When clients look in the mirror and see melasma and other forms of hyperpigmentation, lines radiating out from the corners of their eyes, a descending jaw line, and cheeks that are starting to look like they fell asleep on a chenille bedspread, they are not looking at their true biological age – that can be seen on the tissue surrounding the areola of the breast or the hind end. They are simply looking at skin trying to defend itself against solar damage and environmental surroundings.




From babyhood on, skin is smooth – naturally moist via the secretions from the sudoriferous and sebaceous glands – and the natural probiotic acid mantle is intact around the clock.


Live cells ascend to the epidermis every two weeks, while epidermal dead cells naturally exfoliate.


As time marches on, cell turnover takes longer and, as a defense mechanism, not all the dead cells exfoliate. In fact, more and more build up, kind of like armor plating, in an attempt to shield the new baby cells from environmental attack.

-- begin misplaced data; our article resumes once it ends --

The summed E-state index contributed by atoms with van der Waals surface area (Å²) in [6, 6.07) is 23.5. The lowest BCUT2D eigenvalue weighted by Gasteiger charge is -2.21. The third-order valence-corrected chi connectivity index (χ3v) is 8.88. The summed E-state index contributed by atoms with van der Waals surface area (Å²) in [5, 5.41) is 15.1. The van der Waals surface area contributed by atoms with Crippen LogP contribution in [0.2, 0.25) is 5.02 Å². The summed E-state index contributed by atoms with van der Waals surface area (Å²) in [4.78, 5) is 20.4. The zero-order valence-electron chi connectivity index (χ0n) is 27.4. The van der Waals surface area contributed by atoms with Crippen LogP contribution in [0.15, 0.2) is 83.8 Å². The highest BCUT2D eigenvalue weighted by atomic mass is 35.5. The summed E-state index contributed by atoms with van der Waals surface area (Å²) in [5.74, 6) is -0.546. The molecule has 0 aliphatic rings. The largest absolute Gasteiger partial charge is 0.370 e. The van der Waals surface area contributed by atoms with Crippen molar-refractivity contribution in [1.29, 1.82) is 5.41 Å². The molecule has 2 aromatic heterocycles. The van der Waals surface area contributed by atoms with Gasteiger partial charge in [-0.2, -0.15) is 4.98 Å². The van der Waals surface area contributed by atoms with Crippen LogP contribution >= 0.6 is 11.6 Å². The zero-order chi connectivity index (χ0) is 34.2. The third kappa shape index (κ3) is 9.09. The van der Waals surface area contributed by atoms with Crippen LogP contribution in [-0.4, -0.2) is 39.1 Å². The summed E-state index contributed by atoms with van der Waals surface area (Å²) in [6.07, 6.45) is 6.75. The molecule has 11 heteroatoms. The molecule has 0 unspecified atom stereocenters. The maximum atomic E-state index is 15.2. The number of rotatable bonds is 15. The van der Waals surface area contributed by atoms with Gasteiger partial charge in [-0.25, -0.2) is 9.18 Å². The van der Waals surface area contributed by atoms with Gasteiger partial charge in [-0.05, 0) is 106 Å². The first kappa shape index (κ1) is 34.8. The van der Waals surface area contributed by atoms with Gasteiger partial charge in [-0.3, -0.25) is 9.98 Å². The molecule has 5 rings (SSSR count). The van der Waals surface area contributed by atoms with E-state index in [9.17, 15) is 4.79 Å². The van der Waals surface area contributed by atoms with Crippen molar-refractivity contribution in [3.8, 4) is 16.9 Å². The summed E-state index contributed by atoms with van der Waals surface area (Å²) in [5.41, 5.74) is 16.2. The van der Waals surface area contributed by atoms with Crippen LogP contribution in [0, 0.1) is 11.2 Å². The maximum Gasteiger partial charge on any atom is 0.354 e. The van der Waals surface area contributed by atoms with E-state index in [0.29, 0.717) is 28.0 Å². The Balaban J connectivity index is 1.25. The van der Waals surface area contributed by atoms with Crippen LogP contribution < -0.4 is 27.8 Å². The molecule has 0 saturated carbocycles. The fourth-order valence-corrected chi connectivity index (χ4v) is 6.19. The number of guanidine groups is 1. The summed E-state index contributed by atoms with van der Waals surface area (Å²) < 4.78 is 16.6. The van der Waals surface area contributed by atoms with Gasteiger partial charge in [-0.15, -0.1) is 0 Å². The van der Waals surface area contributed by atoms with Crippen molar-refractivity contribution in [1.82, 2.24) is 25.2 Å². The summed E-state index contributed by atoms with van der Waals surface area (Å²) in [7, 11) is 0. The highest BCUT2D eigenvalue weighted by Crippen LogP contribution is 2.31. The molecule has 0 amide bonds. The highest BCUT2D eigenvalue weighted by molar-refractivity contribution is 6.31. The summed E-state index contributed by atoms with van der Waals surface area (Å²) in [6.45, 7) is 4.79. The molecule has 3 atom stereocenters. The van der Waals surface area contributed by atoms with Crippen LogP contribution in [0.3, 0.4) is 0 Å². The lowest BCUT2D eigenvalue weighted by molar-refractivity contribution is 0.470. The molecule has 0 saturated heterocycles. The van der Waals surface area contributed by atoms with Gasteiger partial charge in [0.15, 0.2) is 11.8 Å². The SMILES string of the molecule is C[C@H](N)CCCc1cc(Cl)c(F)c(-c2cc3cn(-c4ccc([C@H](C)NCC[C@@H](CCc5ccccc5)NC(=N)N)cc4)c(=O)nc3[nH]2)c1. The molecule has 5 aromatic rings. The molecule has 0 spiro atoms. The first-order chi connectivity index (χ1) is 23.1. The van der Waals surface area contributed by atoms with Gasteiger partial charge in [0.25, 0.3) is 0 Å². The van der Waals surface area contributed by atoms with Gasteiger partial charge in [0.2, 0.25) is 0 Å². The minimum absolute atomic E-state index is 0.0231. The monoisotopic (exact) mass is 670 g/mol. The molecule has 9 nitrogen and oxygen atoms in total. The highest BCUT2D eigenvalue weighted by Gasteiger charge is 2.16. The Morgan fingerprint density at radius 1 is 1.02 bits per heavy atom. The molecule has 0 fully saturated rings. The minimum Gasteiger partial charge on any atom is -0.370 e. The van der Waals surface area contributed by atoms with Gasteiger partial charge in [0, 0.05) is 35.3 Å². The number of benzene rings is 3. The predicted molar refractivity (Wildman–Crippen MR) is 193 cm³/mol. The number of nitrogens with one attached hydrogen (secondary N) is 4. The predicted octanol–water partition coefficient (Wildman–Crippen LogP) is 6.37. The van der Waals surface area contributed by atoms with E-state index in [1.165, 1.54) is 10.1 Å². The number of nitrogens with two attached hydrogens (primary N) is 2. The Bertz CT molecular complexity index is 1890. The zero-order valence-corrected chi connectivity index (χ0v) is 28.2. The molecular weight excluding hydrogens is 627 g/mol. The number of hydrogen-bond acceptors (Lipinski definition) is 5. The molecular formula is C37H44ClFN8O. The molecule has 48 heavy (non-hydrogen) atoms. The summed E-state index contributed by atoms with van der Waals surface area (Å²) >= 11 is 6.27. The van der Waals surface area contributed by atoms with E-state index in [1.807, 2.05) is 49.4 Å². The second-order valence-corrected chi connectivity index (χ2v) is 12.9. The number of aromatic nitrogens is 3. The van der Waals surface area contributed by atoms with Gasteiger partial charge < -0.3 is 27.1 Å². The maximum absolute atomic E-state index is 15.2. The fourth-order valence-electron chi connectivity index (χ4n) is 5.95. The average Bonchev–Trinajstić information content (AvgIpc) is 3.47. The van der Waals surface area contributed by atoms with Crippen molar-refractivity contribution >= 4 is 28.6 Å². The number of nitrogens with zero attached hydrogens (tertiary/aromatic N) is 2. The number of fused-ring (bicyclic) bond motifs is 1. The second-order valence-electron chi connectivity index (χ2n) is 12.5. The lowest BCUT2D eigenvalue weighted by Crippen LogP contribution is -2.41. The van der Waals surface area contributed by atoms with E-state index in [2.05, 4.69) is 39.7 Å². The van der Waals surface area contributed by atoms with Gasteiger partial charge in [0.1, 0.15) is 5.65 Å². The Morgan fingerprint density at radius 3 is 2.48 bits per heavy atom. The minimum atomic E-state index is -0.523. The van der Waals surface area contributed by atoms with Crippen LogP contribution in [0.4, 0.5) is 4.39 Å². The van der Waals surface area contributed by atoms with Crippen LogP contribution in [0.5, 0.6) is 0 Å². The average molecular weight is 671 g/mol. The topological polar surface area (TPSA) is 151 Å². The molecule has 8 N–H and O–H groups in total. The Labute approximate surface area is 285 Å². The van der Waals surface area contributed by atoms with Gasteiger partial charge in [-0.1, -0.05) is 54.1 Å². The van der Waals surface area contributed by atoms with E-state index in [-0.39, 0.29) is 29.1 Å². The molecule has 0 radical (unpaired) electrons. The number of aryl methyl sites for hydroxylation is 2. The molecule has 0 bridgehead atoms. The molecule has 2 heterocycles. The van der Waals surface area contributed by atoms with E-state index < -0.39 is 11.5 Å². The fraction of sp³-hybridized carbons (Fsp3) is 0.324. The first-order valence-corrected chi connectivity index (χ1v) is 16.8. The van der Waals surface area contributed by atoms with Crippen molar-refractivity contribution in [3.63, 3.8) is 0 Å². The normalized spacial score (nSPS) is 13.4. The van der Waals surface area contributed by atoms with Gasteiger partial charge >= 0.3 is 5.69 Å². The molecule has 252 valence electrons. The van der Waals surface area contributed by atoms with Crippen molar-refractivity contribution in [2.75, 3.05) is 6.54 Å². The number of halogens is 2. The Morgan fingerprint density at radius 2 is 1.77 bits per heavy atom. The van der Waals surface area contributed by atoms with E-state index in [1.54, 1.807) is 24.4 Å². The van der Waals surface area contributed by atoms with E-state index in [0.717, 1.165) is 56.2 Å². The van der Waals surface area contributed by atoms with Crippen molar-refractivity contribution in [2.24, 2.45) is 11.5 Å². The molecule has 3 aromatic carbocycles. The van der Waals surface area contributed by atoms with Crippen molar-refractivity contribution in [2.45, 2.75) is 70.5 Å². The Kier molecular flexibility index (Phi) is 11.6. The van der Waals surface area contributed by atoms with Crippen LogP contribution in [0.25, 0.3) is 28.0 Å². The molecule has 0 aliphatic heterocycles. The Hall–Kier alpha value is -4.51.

This can be thought of as “the redundant corneum,” meaning that people need a natural corneum but when they have more than is necessary for protection, skin starts to appear as dry and cracks with frequent facial movement, making fine lines appear.


Inside the skin, the matrix – that gel-like substance that gives skin that young, turgidity and bounce – starts to get thinner. The peripheral capillaries start to become congested at the bottom loop and less oxygen from the lungs makes it to the mitochondria – the battery pack in the eukaryotic cells that keeps the cell alive with the energy of ATP. They, then, start to malfunction and eventually die. The cell dies and fewer new, baby cells make it to an epidermis, while the dead ones just keep piling up!


At this point, the moisture-giving secretive glands become congested and smaller. The acid mantle is compromised, with a knock-on effect on the rest of the primary cell’s organelles, including the Golgi apparatus, where the “paint” that becomes melanin originates. Irregular pigmentation appears on the surface as melasma or age spots.